Beauty and the Beast
Devised by Katie Mitchell, text by Lucy Kirkwood
RNT Cottesloe Theatre
The National's Christmas shows of late have been big budget affairs based on contemporary teen novels such as Coram Boy and Northern Lights.
It is therefore refreshing to see a return to more traditional Yuletide fare, with Katie Mitchell and Lucy Kirkwood's version of a French classic fairy tale, devised with the company.
Their play is charming and at times sad, as well as funny. It is set around a century ago, with narration coming from Justin Salinger's music hall MC - Fairy. He wears a pink suit and top hat, Johnny Depp/Mad Hatter style, together with pink high heels and matching beribboned topknot - as he says, "a real fairy".
Assisted by a French sidekick, highly-strung, unbiddable Cecile - Kate Duchêne playing a frustrated ugly duckling waiting to become an ugly duck - he tells a classic tale.
This should be known to all and is set by designer Vicki Mortimer behind a red-curtained proscenium with swift transitions between a palace and more modest accommodation.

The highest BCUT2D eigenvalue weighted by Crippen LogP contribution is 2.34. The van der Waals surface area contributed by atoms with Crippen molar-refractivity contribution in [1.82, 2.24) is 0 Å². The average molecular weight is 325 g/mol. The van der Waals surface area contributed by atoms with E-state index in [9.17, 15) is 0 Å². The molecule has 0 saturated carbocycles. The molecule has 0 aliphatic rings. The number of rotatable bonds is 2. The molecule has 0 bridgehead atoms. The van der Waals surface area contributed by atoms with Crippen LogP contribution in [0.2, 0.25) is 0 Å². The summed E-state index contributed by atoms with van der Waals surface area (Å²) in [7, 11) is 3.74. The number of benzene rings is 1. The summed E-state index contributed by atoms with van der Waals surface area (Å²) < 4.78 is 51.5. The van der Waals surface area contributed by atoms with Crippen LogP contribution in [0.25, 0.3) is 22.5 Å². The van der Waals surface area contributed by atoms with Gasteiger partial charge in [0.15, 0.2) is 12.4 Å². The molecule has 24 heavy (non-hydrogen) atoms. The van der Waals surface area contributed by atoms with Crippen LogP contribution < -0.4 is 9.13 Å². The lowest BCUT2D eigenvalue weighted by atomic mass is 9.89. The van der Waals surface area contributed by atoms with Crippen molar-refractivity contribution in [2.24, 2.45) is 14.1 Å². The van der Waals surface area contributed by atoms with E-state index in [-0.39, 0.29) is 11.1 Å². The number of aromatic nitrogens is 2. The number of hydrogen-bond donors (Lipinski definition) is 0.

A Queen offends a fairy who turns her lad into a horribly hairy, 9 foot tall Beast (an athletic Mark Arends on stilts) related to the rodent family. The monster comes attached to a curse condemning him to perpetual beastliness unless a girl kisses and marries him.
Then guess what ...........
The human magic in this production lies in the way in which Sian Clifford's soft-hearted young Beauty is first tricked into visiting then staying at the Beast's palace, before gradually falling for the gruff fellow's far from apparent charms.
There is far more to this show than Lucy Kirkwood's script, though the jokes are fun and story imaginatively realised.
The magic of Katie Mitchell at her best rests on tireless preparation, which pays off in effects that make viewers do a double take. This evening is no exception.
The low-budget special effects come thick and fast. Traditional shadowplay using silhouettes speeds along the exposition, while other effects include a magic mirror, live fast forward and rewind, instantly fulfilled wishes from a dumb waiter far more serviceable than Pinter's and best of all a Thought Snatcher, which allows visitors to tune into characters' brains.
On the musical front, we get Cecile's singing, an insect orchestra, bowed saw and invisible harpsichord
The overall effect is charming with fun for the little ones (ideally 8-12) and a mix of drama and humour for their companions. Beauty and the Beast may not quite be a panto but it is a worthy junior Xmas show for our National Theatre.
Playing until 4 January 2011
Reviewer: Philip Fisher